|Philosophically here's my conundrum... do Litespeeds push the bicycle design envelope or is it just marketing hype? For the record, I still ride an older Litespeed Tellico who's weld quality almost rivals that of the new Seven Axiom road frame I have. I've also owned a Serotta Ti frame which was beautifully executed in my humble opinion. However it seems to me that quality has suffered with Litespeed in recent years. The welds of those I have seen appear somewhat "cobby". At the same time I see a new and improved version with the introduction of every new model year. Bicycles are simple creatures by design and haven't changed much over the years so it does intrigue me to see different tube shapes and materials and the use of carbon in seatstays etc. But at what point does the introduction of a new tube shape just become hype? My Serotta had extensively shaped and tapered tubes but in my mind there was a certain functionality to them. The simplicity of my my Axiom (ie. round tubes) seems to provide a suitable backdrop to showcase the beauty of the welds and finish work. I suppose that I could applaud innovations in design (however meretricious) as long as quality doesn't take a back seat.|
|I HAVE MIXED FEELINGS ON LITESPEED||cwa|
Jul 30, 2001 1:08 PM
|Do welds really matter from a functional standpoint or is it just for aesthetics? Has a Litespeed ever failed because the tubes came apart at the weld? I'm not taking any shots, just wondering is all.|
|assuming they aren't contaminated||ColnagoFE|
Jul 30, 2001 2:18 PM
|and are of sufficient strength to hold the tubes together for the intended use it's all aethetics.|
|I saw and held the 2002 Vortex||Slothlike|
Jul 30, 2001 2:33 PM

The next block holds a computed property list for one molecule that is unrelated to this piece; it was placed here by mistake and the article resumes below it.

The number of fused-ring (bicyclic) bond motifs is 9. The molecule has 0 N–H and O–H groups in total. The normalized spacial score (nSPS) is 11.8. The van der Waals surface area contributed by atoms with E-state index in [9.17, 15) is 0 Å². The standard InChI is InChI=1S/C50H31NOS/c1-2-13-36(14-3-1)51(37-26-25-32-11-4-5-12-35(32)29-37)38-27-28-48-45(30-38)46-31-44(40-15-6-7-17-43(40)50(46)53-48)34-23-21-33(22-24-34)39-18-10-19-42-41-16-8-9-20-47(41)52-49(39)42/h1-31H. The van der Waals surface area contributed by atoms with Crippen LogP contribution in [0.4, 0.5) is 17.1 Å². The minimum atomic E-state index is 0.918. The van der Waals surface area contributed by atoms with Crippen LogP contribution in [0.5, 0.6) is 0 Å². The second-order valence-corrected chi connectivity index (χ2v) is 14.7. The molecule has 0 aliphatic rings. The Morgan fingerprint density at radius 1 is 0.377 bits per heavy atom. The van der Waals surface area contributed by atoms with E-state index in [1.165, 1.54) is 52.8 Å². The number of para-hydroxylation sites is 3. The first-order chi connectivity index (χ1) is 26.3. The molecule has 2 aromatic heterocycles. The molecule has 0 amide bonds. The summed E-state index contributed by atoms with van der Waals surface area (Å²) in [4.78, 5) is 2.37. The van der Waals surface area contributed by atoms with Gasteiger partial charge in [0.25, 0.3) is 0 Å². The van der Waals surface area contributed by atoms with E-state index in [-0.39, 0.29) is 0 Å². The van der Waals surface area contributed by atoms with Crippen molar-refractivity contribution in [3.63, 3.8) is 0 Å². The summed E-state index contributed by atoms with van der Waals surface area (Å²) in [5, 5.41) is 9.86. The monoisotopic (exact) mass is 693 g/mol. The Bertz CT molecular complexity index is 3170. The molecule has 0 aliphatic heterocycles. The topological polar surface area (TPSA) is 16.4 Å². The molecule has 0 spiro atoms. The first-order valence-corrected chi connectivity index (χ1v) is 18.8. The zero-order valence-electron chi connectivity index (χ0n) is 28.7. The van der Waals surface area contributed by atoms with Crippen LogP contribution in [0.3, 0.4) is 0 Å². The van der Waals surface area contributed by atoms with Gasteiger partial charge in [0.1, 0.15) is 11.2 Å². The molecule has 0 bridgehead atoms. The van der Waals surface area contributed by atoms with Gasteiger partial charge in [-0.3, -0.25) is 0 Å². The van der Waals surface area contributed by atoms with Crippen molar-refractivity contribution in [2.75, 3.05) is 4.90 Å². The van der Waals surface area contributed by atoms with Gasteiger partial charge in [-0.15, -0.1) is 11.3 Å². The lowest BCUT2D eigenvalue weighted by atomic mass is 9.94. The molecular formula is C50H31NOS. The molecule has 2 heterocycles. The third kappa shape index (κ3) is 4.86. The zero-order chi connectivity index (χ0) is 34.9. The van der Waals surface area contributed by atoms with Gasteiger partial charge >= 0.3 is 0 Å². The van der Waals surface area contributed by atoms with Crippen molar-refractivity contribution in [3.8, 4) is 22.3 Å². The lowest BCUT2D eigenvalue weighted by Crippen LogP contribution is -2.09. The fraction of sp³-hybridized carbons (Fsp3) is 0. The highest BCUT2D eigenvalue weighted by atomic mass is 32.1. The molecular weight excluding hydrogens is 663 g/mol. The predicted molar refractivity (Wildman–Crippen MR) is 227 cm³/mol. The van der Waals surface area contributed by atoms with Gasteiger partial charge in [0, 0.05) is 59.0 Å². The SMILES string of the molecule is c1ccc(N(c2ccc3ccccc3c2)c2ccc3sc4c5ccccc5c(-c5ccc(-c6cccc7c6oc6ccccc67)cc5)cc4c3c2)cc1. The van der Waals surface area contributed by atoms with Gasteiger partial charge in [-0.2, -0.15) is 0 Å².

|yesterday at my LBS. The changes aren't thst dramatic and the only real change is in the head tub design to better accomodate the new fork headset designs and it is a little aero (the head tube that is). The decal are also black on the new Vortex if that matters. The welds look very good. I have a 4 year old polished Classic with beautiful welds and the Vortex I saw had just as nice welds. No the welds beauty has nothing to do with the integtrity or strength of the weld at all. Like someone said about their 40 year old farm equipment, the welds looked horrific but they didn't break after 40 years of unbelievable abuse. So all you guys talking about the small and subtle differences in weld aesthetics between the Seven, Serotta, Moots and the "lowly" Litespeeds, you are way off about quality issues. If you guys are that finicky about how a weld may be a little smoother with minutely more consistent puddles at the weld, then you probably spend more time looking a your bikes than riding them in fear of getting it dirty. The puddles you see on the surface of the welds have nothing to do with the penetration of the weld. It is purely surface excess. In fact, the puddles you see can technically be sanded down and smoothed and the welds still remain totally intact although I wouldn't advise it. I researched welding process via the internet after I read all of the BS about weld quality. What you can see with the naked eye has nothing to do with the integrity and strength of the weld. Period. Litespeeds are great bikes that last forever. In fact, a welder online once wrote that if a titanium frame doesn't break at the welds within the first month of use, it probably will last a lifetime. Yes, moutain bikers can crack frames by jumping them beyond what they were built for, but LS still gives you a lifetime warranty. The new Vortex will be mine by next summer and I will never get rid of my LS Classic. And why is it that no one said anything about Seven Odonata (sp?) being gimmicky with the carbon seat stays a couple of years ago. Why only Litepseed is criticized when they try new things. Accept the fact that LS is a great bike and the only thing they aren't is exclusive anymore and that is what people cannot stand about them now. If LS sold less bikes, there would be less criticism of them despite their same innovations.